I never want another parent or child to feel like I did facing the child welfare system—alone and powerless.
I was 5 years old when I was removed from my mother. My mother was at times loving, but God rest her soul, suffered from schizophrenia.
After that, I was placed with my grandmother, but my grandmother was not a loving person—no hugs or kisses. I never really understood that.
When she gave us up, my sister and I went into foster care. If we stayed in one place more than six months, it was a lot. I constantly thought, “What is going to happen to us now? Where are we going this time? Will my mother ever get better to take us back?”
ACS came into my life again when I was 25 years old and married, with three children. I was trying to have the family that I always longed for. But my husband started drinking and drugging. At those times, the cops had to come to the house because of his rage.
Eventually, ACS told me if I didn’t keep my children safe from him, they would remove my children from me. I asked them, “Can I stay in my apartment with my kids? Can you remove him?” But they said no, it was best to go to a domestic violence shelter.
Sitting in the meeting, I thought, “Oh my god. I’m back in my past but this time I’m a mother with three children, having to packing up all of our belongings and go to an unfamiliar place.” Living under surveillance, with our lives in their hands. That was the hardest thing to do.
My children and I found so many paths to healing. At a domestic violence shelter, I learned the cycle of a DV relationship. My children and I went to therapy. I did workshops that helped me get my self-esteem back, first starting with minor goals: To look at the mirror and say to myself: “I’m worth living,” to be surrounded by positive people who could guide me in the right direction, to love myself.
I started volunteering at my children’s school. I would go into the classroom as a parent teacher’s helper. The kids would always address me by my last name: “Ms Fortunato!” I got a kick out of that. It gave me a sense of pride, a good feeling. My greatest joy was seeing my kids in school. They were proud to see me, and would say, “That’s my mommy!”
But even after I had moved my family to shelter and did all of these services to keep my family safe, child welfare stayed involved in my life for a year. They would come any time, unannounced. I hated it. It didn’t feel like an auntie was coming around to see how we were doing, it felt like a parole officer knocking on our door. It also felt unjust, like I was paying for a crime that I didn’t commit.
I know from my work that many people in the child welfare system want to help parents, while many parents feel the system only separates families and makes parents feel powerless, punished and judged.
For three years I was a parent advocate, I attended meetings where the decision was made whether to remove a child from home. I saw my role as a mediator, to help the professionals put themselves in the parents’ shoes and feel their struggles. And to help the parents feel that they are not alone. When parents speak up for themselves, everyone can find a better solution that can keep the family together.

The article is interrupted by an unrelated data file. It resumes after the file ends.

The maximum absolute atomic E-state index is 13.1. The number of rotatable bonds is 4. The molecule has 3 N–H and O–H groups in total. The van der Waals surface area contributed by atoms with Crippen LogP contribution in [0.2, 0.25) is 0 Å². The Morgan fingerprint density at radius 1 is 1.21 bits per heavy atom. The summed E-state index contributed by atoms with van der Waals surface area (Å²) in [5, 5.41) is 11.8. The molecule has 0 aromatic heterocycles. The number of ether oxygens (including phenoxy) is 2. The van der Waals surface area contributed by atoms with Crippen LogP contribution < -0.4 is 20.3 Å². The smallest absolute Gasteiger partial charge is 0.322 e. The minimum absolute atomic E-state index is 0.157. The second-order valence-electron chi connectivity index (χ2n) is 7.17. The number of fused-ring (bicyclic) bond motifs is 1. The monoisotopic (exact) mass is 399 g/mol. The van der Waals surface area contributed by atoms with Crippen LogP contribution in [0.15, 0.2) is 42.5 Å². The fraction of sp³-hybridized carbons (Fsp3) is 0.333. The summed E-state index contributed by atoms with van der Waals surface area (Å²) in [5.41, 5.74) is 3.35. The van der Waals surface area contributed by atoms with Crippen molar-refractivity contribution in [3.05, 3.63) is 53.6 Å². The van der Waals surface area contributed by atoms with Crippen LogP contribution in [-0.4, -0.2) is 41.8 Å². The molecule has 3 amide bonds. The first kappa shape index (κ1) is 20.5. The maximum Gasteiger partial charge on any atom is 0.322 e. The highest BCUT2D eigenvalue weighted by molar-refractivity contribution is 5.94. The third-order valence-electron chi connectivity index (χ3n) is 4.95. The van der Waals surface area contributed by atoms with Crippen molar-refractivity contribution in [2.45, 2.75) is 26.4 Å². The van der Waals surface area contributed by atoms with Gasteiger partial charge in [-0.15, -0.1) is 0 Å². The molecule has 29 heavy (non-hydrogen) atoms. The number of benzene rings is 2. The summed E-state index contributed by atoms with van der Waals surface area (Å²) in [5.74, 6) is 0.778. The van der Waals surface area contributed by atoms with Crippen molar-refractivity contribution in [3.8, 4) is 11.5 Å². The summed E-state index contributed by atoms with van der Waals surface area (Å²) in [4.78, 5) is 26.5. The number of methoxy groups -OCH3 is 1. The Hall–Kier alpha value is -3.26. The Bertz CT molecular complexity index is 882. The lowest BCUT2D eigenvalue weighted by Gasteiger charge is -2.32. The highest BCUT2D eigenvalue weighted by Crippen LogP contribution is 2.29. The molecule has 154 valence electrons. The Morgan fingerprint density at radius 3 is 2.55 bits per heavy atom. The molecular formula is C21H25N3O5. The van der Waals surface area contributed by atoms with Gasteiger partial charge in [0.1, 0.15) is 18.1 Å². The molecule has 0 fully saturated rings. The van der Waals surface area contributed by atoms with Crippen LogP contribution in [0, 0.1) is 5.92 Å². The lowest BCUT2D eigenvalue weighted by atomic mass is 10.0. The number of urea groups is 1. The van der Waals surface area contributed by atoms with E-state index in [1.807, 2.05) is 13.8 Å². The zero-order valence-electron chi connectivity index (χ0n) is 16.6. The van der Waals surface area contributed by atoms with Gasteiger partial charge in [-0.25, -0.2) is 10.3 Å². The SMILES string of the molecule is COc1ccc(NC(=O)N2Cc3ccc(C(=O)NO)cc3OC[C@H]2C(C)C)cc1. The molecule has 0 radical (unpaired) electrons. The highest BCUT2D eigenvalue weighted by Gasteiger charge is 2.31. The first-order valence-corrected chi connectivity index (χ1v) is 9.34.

Not long ago I was sitting in a conference with a mother facing allegations of neglect. She came in with a serious, intense face. She started out speaking up with strong feeling but she got frustrated and walked out.
I went out to find her. I gently tapped her on the shoulder, and with a sincere voice I told her, “I really understand that this is hard. I know they’re presenting it like you’re not a good mother but you are not a bad person. It’s really important that we come back to the table to prove that you are doing your very best in raising your children. I’m here at your side to go through this process together.” She was able to come back, and her children were not removed.
Now I’m a parent leader at Rise. I started by writing my story. Then, in public speaking class, I learned how to project my voice and make my message heard.
At Rise, I present to hundreds of caseworkers, attorneys and judges. Our presentations help professionals understand how to set parents up for success and treat parents with humanity, dignity and respect.
I thank God for giving me the opportunity of a second chance. I’ve taken back the power over my life and my family’s well being.
We need to give a second chance to parents. It’s up to all of us to stretch out our hands and lift them up. We can tell them, “I got you. It’s OK. I believe you can do this” so they can find the power within themselves to fight to keep their families together.
After work at Rise, I often ride my bike home. There is a hill, long and steep, that I must ride up on. There was a time when I didn’t believe I could reach my goals of making a better life for myself and my family but I have! My life is still a big hill but I’m riding to encourage other families to know that they too can ride and rise!